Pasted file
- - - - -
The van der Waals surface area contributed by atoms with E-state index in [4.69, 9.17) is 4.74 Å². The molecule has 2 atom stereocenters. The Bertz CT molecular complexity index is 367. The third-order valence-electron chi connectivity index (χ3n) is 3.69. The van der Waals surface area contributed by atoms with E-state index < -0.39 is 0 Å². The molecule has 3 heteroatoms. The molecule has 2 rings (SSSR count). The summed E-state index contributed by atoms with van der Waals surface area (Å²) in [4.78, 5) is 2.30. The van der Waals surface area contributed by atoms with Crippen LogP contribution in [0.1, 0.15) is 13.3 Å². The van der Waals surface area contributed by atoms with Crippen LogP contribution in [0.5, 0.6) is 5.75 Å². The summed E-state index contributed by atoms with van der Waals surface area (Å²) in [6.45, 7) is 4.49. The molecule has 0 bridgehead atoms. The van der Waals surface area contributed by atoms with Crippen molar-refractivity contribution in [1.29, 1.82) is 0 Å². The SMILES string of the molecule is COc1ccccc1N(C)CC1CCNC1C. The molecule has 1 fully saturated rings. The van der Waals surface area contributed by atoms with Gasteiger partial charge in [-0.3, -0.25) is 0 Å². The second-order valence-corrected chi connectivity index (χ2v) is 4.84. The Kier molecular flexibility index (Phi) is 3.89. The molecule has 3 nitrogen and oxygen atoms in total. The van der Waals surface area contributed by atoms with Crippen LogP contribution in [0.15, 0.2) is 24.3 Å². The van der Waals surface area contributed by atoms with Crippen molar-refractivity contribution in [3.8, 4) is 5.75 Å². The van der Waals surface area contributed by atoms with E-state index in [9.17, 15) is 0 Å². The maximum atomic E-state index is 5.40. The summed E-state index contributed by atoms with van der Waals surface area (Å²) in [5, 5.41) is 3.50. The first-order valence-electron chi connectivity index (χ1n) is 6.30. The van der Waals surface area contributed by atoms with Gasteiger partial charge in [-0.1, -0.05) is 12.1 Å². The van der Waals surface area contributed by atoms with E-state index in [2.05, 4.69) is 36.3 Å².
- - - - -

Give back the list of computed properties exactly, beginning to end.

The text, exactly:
The van der Waals surface area contributed by atoms with E-state index in [4.69, 9.17) is 4.74 Å². The molecule has 2 atom stereocenters. The Bertz CT molecular complexity index is 367. The third-order valence-electron chi connectivity index (χ3n) is 3.69. The van der Waals surface area contributed by atoms with E-state index < -0.39 is 0 Å². The molecule has 3 heteroatoms. The molecule has 2 rings (SSSR count). The summed E-state index contributed by atoms with van der Waals surface area (Å²) in [4.78, 5) is 2.30. The van der Waals surface area contributed by atoms with Crippen LogP contribution in [0.1, 0.15) is 13.3 Å². The van der Waals surface area contributed by atoms with Crippen LogP contribution in [0.5, 0.6) is 5.75 Å². The summed E-state index contributed by atoms with van der Waals surface area (Å²) in [6.45, 7) is 4.49. The molecule has 0 bridgehead atoms. The van der Waals surface area contributed by atoms with Crippen molar-refractivity contribution in [1.29, 1.82) is 0 Å². The SMILES string of the molecule is COc1ccccc1N(C)CC1CCNC1C. The molecule has 1 fully saturated rings. The van der Waals surface area contributed by atoms with Gasteiger partial charge in [-0.3, -0.25) is 0 Å². The second-order valence-corrected chi connectivity index (χ2v) is 4.84. The Kier molecular flexibility index (Phi) is 3.89. The molecule has 3 nitrogen and oxygen atoms in total. The van der Waals surface area contributed by atoms with Crippen LogP contribution in [0.15, 0.2) is 24.3 Å². The van der Waals surface area contributed by atoms with Crippen molar-refractivity contribution in [3.8, 4) is 5.75 Å². The van der Waals surface area contributed by atoms with E-state index in [9.17, 15) is 0 Å². The maximum atomic E-state index is 5.40. The summed E-state index contributed by atoms with van der Waals surface area (Å²) in [5, 5.41) is 3.50. The first-order valence-electron chi connectivity index (χ1n) is 6.30. The van der Waals surface area contributed by atoms with Gasteiger partial charge in [-0.1, -0.05) is 12.1 Å². The van der Waals surface area contributed by atoms with E-state index in [2.05, 4.69) is 36.3 Å².